What began in 1970 as a meeting of 36 car enthusiast in a parking lot on Missouri Boulevard has over the years grown into the Mid Mo Old Car Club, now boasting around 120 members. On Saturday, MMOCC celebrated its 52nd annual Old Car Round Up and Show, which brings in old cars from all across Missouri.
Its members meet to exchange ideas, information and parts to fellow admirers of antique vehicles — and to restore versus replace, making a search for parts into an enjoyable pastime. MMOCC members aren’t required to have a fully constructed vehicle to join the club, just an interest in old cars — and while this has evolved with the next generation, a sense of nostalgia is still embedded.
Stories on wheels
Each car club member who owns a vehicle makes an effort to log its background. Many have scrapbooks, histories taped on garage walls, photos of themselves in their younger years with the car. All of the vehicles come with stories.
MMOCC co-founder Wes Scott has found evidence suggesting his 1931 Dietrich Speedster could have originally belonged to Spirit of St. Louis pilot Charles Lindberg. Scott has collected photos ranging from the first photo of the car in May 1931 to one of he and his wife, Betty Scott, with the car present day.
Member Stu Dunkel keeps a binder of each visit to the shop his 1967 Ford Mustang has had, piecing together records of his car’s timeline — as the original owner of the car, he remembers driving it down Route 66 during the Summer of Love in the 1960s and packing his children in the backseat for daily drives. Actor Steve McQueen’s wife, Barbara McQueen, signed its air cleaner lid during an event, as Dunkel’s car resembles the famed film “Bullit.”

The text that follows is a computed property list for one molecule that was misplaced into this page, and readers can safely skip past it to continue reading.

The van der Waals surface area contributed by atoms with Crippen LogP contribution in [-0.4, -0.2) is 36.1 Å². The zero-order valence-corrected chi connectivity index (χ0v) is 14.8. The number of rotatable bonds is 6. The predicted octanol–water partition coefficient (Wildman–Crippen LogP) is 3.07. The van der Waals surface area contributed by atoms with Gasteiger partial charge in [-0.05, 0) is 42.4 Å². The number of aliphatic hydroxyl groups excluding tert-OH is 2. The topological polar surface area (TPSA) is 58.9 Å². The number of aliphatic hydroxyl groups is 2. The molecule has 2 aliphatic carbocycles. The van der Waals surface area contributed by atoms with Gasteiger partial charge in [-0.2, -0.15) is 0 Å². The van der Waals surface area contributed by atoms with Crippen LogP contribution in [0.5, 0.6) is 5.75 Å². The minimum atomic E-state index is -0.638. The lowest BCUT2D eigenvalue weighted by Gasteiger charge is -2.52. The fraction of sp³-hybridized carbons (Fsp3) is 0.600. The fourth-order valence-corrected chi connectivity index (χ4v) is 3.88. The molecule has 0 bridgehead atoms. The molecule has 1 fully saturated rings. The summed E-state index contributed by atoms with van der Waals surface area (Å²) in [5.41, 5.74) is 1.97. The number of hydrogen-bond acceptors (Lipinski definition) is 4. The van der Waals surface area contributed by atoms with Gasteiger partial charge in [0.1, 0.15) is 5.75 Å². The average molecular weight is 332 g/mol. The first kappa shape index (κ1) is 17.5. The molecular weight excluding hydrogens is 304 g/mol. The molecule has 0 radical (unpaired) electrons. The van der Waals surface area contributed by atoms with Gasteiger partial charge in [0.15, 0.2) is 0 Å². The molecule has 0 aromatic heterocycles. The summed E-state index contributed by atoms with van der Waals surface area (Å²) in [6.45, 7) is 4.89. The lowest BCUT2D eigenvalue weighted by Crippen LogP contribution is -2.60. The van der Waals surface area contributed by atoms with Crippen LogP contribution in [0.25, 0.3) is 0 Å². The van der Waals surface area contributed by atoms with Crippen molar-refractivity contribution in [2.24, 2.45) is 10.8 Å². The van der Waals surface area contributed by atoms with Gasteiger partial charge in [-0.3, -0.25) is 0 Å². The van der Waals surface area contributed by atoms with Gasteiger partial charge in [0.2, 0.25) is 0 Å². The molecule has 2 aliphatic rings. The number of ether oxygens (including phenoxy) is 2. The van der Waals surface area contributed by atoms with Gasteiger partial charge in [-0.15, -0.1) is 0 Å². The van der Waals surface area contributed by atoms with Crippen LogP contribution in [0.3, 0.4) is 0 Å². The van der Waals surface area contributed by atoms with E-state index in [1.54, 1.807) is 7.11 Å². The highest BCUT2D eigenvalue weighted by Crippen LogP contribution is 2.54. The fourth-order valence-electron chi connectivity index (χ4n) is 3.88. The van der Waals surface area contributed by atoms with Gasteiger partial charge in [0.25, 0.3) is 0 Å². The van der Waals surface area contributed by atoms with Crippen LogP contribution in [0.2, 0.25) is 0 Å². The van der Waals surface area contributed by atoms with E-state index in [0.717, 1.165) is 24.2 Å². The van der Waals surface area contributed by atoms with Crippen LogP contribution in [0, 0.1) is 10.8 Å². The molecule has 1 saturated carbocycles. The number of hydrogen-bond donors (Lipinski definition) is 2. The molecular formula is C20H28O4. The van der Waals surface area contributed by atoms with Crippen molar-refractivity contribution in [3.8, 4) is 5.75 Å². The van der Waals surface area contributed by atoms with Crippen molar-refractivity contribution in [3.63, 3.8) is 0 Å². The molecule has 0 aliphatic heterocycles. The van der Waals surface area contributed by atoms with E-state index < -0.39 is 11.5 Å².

Member Ron Clark could tell you all of the backgrounds of his three old cars — the difference in mechanics between old car horns, the reason the lock is on the passenger side of his 1938 Ford Coupe, and every bell and whistle of a flathead engine.
Even for those who bought the car as nothing more than a chassis, engine and driveline can appreciate its history. When Josh Shubert, 21, gained an interest in ’60s Mustangs, Scott asked him “Yeah those are nice, but wouldn’t you like to get a real old car?” That led Shubert to finding a 1930 Ford Model A and rebuilding it with Scott. He has enjoyed learning about the car and the reactions it gets when he drives it.
“Wherever I go, everybody asks ‘what is that thing’ or ‘what year is it,'” Shubert said. “If we really get to talking about old cars, you’d be absolutely astounded at what’s become of them.”
Imagining a different way of life
There is an understood slowness to old cars: Some of them don’t surpass 40 mph on the highway; sometimes they’re unreliable and don’t travel well. But for many MMOCC members, their slowness harks back to a slower way of life. As children in a post-World War II era, some remember building their cars out of necessity. One member remembers his dad letting him and his friends search for parts in a junkyard — they were allowed to build a car “as long as they made it safe.”
Nate Fuller grew up with a generational love of cars. His grandfather had a vast knowledge of car history and his father had two 1957 Chevrolets in his Illinois home. Now, he has build several ’57 Chevy’s, reselling some of them, and goes on every car cruise he can during the summer. He recently bought a Chevy for $1,000, complete with a smashed front end, a broken windshield and no seats — today, it’s in one piece and painted cherry red.
Scott said the goal often with his cars is to fix the mechanics and paint them, but he will occasionally leave the original paint to “get it roadworthy, but still leave it just like it came out of the barn.”
“There’s a lot of people who want to look at the car to see how things were originally,” he said “imagining what it was like back then.”